Saudi Arabia has overhauled foreign ownership and investment regulations for listed companies, seeking to encourage participation by international institutional investors in a wide-ranging privatisation programme.
The country’s Capital Market Authority (CMA) on Monday widened the definition of Qualified Foreign Investors (QFI) to include financial institutions such as sovereign wealth funds and university endowments as well as banks.
The regulator also said that the minimum value of assets under management for QFIs will be reduced to 3.75 billion Saudi riyals (Dh3.67bn), compared with the current 18.75bn riyals.
Under the new rules, which will come into effect by the end of June next year, QFIs will be able to own up to 49 per cent of a company’s capital, unless a company’s bylaws or any other regulations require a lower foreign ownership limit. Individual QFIs will be able to own up to 10 per cent of a company’s share capital, compared with the current level of 5 per cent.
“The CMA aims for these measures to provide greater stability to the overall capital market environment, through applying international best practices, incentivising investors in an environment that supports the national economy,” the regulator said in its statement.
The easing of ownership restrictions was welcomed by asset managers as a greater incentive for foreign investors.
“This move highlights Saudi Arabia’s seriousness in attracting a broader range of international investors that bring with them technical expertise as well as improved governance and transparency standards,” said Bassel Khatoun, the chief investment officer for Mena equities at Franklin Templeton in Dubai.
“International investors will add sophistication and maturity to the Saudi Arabian market over time.”
The participation of foreign institutional investors in Saudi privatisations is a key element of the country’s ambitious economic reform plan, unveiled last month, that is intended to reduce dependence on oil revenues.
The country has announced plans to list a 5 per cent stake in Saudi Aramco, a move that could raise in excess of $100bn.
The opening of the Saudi stock exchange, the region’s largest, to QFIs in June last year was hailed as a milestone at the time but has so far failed to attract large-scale foreign investment into Saudi equities.
Licensed QFIs, which include Blackrock, Ashmore Group, Citigroup and HSBC, owned just 0.09 per cent of stocks listed on the Tadawul at the end of last week, according to stock market data.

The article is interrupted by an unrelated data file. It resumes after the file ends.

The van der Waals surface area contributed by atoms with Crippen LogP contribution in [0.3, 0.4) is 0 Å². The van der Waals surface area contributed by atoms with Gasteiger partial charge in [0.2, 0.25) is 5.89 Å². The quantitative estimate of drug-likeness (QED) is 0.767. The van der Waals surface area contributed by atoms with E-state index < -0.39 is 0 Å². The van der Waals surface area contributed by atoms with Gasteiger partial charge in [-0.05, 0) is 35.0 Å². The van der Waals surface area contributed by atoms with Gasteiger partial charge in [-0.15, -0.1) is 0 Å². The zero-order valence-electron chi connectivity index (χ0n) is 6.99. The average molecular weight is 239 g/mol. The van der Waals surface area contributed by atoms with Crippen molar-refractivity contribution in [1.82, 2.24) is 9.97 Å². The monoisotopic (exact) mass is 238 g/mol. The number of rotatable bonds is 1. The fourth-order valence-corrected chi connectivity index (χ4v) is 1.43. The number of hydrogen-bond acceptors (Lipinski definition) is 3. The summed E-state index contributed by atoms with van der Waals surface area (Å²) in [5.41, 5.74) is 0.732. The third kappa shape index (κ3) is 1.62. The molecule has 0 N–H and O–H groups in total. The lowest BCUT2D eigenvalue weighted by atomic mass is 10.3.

“We are not surprised, it takes time for international investors to come to the market,” CMA’s chairman, Mohammed Al Jadaan, said at the Euromoney Conference in Riyadh on Tuesday.
Mr Al Jadaan said that the introduction of QFIs last year has had a positive effect on corporate transparency among Saudi-listed companies looking to attract foreign investment.
“In the last 18 months there has been a big improvement in research about the market and individual equities,” he said.
“There has also been a noticeable improvement in governance and communications, companies holding press conferences and talking about their results.”
Ryan Lemand, the head of managed solutions for asset management at ADS Securities in Abu Dhabi, said the gradual opening of the market to foreign investors was a deliberate strategy by the Saudi authorities. “Saudi Arabia didn’t want a wall of money coming in all at once when they opened the doors to QFIs last year,” he said.
“Their approach has been more incremental, gradually rolling out something that is well thought out, based on solid principles. Today’s announcement is a natural extension of that policy.”
The CMA also announced on Monday that it had approved a request from the Tadawul to amend the transactions settlement cycle for listed shares to T+2 from T+0, and also announced plans to introduce regulations for securities lending and covered short-selling. These regulations are also expected to come into effect by June next year.
“We are aiming to tighten back-office process to make sure that we have extra controls over activity post-trade. We want to provide a safer environment for all types of investor,” said Khalid Abdullah Al Hussan, Tadawul’s chief executive, in Riyadh. “Over the last two years we have been working closely with stakeholders to ensure the changes we introduce are the changes that the Saudi capital market needs.”
Mr Lemand said such instruments were essential for attracting international investors. “Covered short-selling and lending and borrowing are essential tools for foreign institutional investors and professional portfolio managers,” he said. “Having such tools in place should create substantial liquidity for the market.”
The Tadawul’s current T+0 settlement cycle, coupled with the lack of instruments such as short-selling and securities lending, have been viewed as major obstacles to the inclusion of Saudi stocks in MSCI’s widely tracked Emerging Market Index.
“MSCI inclusion is very important for … institutional investors and even for some local funds,” said Mr Al Hussan. “But from our perspective MSCI is an outcome not an objective.”
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